Magazine article Diverse Issues in Higher Education
Cultivating 'New Achievers': Experts Say K-12 Teachers Who Adopt 'Culturally Relevant' Teaching Strategies Can Engage Minority Students and Prime Them for Higher Education
Widening the use of K-12 classroom "cultural relevancy" tactics to engage minority students and help them do better in school could create a new breed of curious, college-bound students.
That's according to the National Urban Alliance for Effective Education and other groups, who are conducting nationwide teacher-training workshops to show thousands of K-12 educators how to improve the performance of underachieving students by drawing out their strengths and incorporating their culture into learning activities.
As a result of learning in a culturally inclusive K-12 atmosphere, these "new achievers" may come to college with the expectation that their own cultural context will be included in college classrooms. NUA says the concept will give rise to a different kind of college student, one who expects professors to be culturally competent as well.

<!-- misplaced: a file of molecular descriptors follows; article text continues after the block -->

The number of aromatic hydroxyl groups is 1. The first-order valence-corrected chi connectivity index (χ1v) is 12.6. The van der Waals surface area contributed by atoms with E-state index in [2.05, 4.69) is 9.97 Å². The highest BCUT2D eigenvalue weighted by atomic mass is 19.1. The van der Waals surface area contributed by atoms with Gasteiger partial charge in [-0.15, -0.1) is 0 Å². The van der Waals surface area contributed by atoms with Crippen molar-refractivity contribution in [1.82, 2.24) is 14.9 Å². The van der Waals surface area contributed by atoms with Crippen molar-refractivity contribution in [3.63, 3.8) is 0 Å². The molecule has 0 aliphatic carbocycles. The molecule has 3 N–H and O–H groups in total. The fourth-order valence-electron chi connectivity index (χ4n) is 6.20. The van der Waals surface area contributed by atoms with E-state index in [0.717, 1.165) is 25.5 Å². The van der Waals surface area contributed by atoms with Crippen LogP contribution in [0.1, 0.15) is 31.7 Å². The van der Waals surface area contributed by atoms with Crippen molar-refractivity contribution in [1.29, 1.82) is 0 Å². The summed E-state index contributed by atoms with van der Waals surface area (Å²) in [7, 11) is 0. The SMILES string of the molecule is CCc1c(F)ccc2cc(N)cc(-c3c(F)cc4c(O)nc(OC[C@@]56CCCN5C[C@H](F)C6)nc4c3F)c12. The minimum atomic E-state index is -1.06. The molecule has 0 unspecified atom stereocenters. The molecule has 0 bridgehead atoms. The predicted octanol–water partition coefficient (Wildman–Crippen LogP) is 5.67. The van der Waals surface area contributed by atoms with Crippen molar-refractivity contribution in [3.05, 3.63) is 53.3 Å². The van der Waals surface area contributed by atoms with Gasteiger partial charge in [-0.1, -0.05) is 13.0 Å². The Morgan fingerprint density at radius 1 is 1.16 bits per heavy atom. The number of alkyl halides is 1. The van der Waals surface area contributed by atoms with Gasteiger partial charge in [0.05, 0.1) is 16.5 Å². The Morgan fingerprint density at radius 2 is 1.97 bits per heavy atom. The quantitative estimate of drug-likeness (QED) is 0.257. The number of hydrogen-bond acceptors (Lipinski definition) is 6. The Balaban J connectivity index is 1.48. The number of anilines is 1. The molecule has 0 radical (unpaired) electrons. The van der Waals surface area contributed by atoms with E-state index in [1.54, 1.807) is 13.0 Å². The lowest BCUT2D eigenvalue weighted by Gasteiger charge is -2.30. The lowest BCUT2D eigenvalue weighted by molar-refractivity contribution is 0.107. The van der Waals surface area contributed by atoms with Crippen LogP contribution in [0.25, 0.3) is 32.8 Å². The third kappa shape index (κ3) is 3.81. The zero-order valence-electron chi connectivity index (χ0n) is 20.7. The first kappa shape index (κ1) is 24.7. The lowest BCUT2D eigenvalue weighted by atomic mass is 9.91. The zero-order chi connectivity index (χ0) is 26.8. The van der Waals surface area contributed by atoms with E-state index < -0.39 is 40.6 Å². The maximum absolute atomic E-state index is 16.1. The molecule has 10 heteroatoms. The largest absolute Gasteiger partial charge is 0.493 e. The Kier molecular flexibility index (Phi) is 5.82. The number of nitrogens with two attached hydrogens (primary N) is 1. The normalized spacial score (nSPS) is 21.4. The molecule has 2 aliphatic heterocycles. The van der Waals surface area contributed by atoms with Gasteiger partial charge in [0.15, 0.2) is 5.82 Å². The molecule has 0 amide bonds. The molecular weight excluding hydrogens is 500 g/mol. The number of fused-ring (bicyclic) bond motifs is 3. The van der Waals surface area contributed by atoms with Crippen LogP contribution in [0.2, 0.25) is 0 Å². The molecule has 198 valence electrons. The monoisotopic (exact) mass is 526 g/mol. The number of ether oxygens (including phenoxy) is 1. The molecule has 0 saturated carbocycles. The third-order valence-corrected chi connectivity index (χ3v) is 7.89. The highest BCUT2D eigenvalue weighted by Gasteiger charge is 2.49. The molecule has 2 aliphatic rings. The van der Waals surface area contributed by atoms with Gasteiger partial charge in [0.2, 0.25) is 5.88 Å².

"They will come to college with strategies that will enable them to better learn how to learn, to use the content that the college professor is providing them," says Dr. Eric Cooper, NUA president. "The strategies that we're talking about are as appropriate for K-12 as they are for college education." He says "thinking maps" and other techniques "really enable [students] to learn the content in a way that sticks."
Cooper and his colleagues presented their research at NUNs "Teaching for Intelligence: Believe to Achieve" conference in Minneapolis earlier this month. NUA has taught its engagement techniques to teachers in 75 cities--and to college education majors as well.
NUA has shown promising results. In Birmingham, Ala., where NUA partners with schools, the share of students meeting state standards doubled to 80 percent in 2006 from 40 percent a year earlier. NUA claims its techniques have also helped improve performance among under-achieving students in Minneapolis, Newark, Indianapolis and Seattle.
Dr. Marybeth Gasman, an assistant professor at the University of Pennsylvania who does research on Black colleges, confirms that "Afrocentric" classroom approaches work for African-American students, and her own experience is that students of color are more active in discussions when she uses examples from other cultures. …